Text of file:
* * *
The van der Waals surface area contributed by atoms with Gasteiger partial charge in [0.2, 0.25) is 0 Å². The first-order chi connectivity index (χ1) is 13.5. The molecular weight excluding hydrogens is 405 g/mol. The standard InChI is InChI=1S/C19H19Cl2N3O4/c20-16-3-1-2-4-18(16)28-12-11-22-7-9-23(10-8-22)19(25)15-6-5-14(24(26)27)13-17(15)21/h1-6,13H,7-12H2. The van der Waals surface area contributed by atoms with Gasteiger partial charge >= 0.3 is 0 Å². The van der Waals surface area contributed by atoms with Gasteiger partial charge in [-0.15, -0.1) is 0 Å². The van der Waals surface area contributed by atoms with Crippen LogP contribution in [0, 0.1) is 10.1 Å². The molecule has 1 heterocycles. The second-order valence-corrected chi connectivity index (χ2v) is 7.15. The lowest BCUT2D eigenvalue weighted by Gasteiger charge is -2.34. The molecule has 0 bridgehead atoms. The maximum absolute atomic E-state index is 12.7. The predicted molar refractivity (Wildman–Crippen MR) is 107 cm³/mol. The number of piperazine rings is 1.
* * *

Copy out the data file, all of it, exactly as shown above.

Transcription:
The van der Waals surface area contributed by atoms with Gasteiger partial charge in [0.2, 0.25) is 0 Å². The first-order chi connectivity index (χ1) is 13.5. The molecular weight excluding hydrogens is 405 g/mol. The standard InChI is InChI=1S/C19H19Cl2N3O4/c20-16-3-1-2-4-18(16)28-12-11-22-7-9-23(10-8-22)19(25)15-6-5-14(24(26)27)13-17(15)21/h1-6,13H,7-12H2. The van der Waals surface area contributed by atoms with Gasteiger partial charge >= 0.3 is 0 Å². The van der Waals surface area contributed by atoms with Gasteiger partial charge in [-0.15, -0.1) is 0 Å². The van der Waals surface area contributed by atoms with Crippen LogP contribution in [0, 0.1) is 10.1 Å². The molecule has 1 heterocycles. The second-order valence-corrected chi connectivity index (χ2v) is 7.15. The lowest BCUT2D eigenvalue weighted by Gasteiger charge is -2.34. The molecule has 0 bridgehead atoms. The maximum absolute atomic E-state index is 12.7. The predicted molar refractivity (Wildman–Crippen MR) is 107 cm³/mol. The number of piperazine rings is 1.